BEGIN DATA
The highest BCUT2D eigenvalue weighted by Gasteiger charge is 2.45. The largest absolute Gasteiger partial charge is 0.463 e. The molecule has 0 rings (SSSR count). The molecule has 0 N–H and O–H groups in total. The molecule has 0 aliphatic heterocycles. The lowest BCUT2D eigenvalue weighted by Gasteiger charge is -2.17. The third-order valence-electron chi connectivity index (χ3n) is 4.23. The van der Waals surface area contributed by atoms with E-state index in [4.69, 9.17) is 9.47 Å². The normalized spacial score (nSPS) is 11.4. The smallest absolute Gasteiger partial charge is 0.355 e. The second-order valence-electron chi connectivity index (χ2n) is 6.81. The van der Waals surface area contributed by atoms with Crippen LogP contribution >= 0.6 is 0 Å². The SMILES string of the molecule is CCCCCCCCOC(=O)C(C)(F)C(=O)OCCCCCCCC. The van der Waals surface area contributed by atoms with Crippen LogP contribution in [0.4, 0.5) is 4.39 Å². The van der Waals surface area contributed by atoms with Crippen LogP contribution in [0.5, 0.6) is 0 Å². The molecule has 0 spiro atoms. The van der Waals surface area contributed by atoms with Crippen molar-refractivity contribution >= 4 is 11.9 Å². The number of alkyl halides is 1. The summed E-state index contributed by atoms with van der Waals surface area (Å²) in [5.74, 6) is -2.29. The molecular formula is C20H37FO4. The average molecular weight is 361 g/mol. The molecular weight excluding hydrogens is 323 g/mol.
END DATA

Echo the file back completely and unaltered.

The highest BCUT2D eigenvalue weighted by Gasteiger charge is 2.45. The largest absolute Gasteiger partial charge is 0.463 e. The molecule has 0 rings (SSSR count). The molecule has 0 N–H and O–H groups in total. The molecule has 0 aliphatic heterocycles. The lowest BCUT2D eigenvalue weighted by Gasteiger charge is -2.17. The third-order valence-electron chi connectivity index (χ3n) is 4.23. The van der Waals surface area contributed by atoms with E-state index in [4.69, 9.17) is 9.47 Å². The normalized spacial score (nSPS) is 11.4. The smallest absolute Gasteiger partial charge is 0.355 e. The second-order valence-electron chi connectivity index (χ2n) is 6.81. The van der Waals surface area contributed by atoms with Crippen LogP contribution >= 0.6 is 0 Å². The SMILES string of the molecule is CCCCCCCCOC(=O)C(C)(F)C(=O)OCCCCCCCC. The van der Waals surface area contributed by atoms with Crippen LogP contribution in [0.4, 0.5) is 4.39 Å². The van der Waals surface area contributed by atoms with Crippen LogP contribution in [0.5, 0.6) is 0 Å². The molecule has 0 spiro atoms. The van der Waals surface area contributed by atoms with Crippen molar-refractivity contribution >= 4 is 11.9 Å². The number of alkyl halides is 1. The summed E-state index contributed by atoms with van der Waals surface area (Å²) in [5.74, 6) is -2.29. The molecular formula is C20H37FO4. The average molecular weight is 361 g/mol. The molecular weight excluding hydrogens is 323 g/mol.